The Thing I Like About …

Kick Ass:  the part where he saves the guy from the gang.

Regular guy Dave Lizewski has decided to put on a dorky-looking spandex outfit and patrol the city like a super-hero would do.  Of course, he has no super-powers, but he’s determined to make a difference.  He walks down a side street in the middle of the night, and witnesses a young man running for his life from three hoodlums.  The trio of bad guys start knock the man down and start beating him with pipes and kicking him.  Regular guy Dave Lizewski intervenes, placing himself between the fallen man and his attackers.

During the attack, a row of people in a nearby diner have lined up against the windows and are recording the assault with their various phones and cameras.  When Dave comes to the man’s aid, the bad guys threaten him too, and tells him if he’s crazy to defend someone he doesn’t even know.

“Three [of you],” he answers them. “Laying into one guy while everybody else watches? And you want to know what’s wrong with me?”

People now use technology to do really good things: to stay connected, to share laughter, to call for help in the middle of nowhere.  With a cellphone, an unarmed, petite witness can summon police to an assault without risking her (or his) own safety.  With a cellphone camera, people can provide testimony to crimes that might otherwise have gone unnoticed.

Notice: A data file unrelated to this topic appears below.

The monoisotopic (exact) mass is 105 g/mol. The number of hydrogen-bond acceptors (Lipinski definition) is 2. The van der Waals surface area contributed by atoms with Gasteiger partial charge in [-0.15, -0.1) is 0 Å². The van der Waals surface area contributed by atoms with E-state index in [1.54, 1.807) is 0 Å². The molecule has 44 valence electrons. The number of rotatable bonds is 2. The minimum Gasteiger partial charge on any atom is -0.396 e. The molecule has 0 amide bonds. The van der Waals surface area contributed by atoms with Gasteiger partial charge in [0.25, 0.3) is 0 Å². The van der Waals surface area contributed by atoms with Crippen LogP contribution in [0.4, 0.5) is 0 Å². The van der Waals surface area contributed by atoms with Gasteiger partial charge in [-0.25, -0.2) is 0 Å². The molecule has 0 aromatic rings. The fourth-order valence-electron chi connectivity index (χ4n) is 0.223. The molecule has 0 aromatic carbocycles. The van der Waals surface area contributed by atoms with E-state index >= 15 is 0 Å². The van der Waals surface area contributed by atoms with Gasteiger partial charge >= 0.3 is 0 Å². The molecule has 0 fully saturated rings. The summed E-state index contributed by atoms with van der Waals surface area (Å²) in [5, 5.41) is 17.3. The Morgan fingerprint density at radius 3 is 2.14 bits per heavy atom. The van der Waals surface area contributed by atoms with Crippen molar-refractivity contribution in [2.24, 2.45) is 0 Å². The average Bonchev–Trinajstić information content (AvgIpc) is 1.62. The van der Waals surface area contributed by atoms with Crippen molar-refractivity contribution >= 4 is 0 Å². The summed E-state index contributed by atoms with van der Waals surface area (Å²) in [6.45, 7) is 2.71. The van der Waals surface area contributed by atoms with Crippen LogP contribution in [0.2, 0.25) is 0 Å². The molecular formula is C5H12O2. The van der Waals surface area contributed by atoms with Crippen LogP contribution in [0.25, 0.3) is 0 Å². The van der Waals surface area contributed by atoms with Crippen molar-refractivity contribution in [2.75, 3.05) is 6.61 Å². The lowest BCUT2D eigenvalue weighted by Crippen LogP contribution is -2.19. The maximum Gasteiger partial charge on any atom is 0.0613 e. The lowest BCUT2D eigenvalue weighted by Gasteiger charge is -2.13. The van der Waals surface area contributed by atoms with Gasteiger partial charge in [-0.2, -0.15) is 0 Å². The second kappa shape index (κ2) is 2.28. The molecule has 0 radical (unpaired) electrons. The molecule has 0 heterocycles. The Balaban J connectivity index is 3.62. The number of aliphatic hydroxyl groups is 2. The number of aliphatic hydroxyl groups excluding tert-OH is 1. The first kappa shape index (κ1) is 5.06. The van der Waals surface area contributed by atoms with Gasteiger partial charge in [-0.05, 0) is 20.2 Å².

But our technology has turned us into a spectator society; it doesn’t even occur to people to call for help.  Our “natural” fear of getting hurt convinces us so easily that our witness to an event is all that is required of us, and our egos do the rest:  we know that our videos of crimes will go viral and make us popular, and so we assume we’re doing something good – even if it’s only for ourselves.  We also get very used to seeing these countless videos – real and fake – without ever knowing the consequences to the people involved; we forget that what we’re seeing with our own eyes – even through a camera lens – is actually real, actually happening, and not just part of some show on YouTube.

Dave Lizewski’s actions are important – I’m sure the guy being pummeled was glad to have him there – but Dave’s words are even more important: they illustrate how ludicrous it is for people to line up cheerfully taking pictures of an event none of them would want to be part of themselves, but more to the point, they show that, in a spectator world, a person who takes action is able to transform events, to protect the innocent, to save the vulnerable.  In a world where everyone does nothing, a person who does anything is … well … a super-hero.

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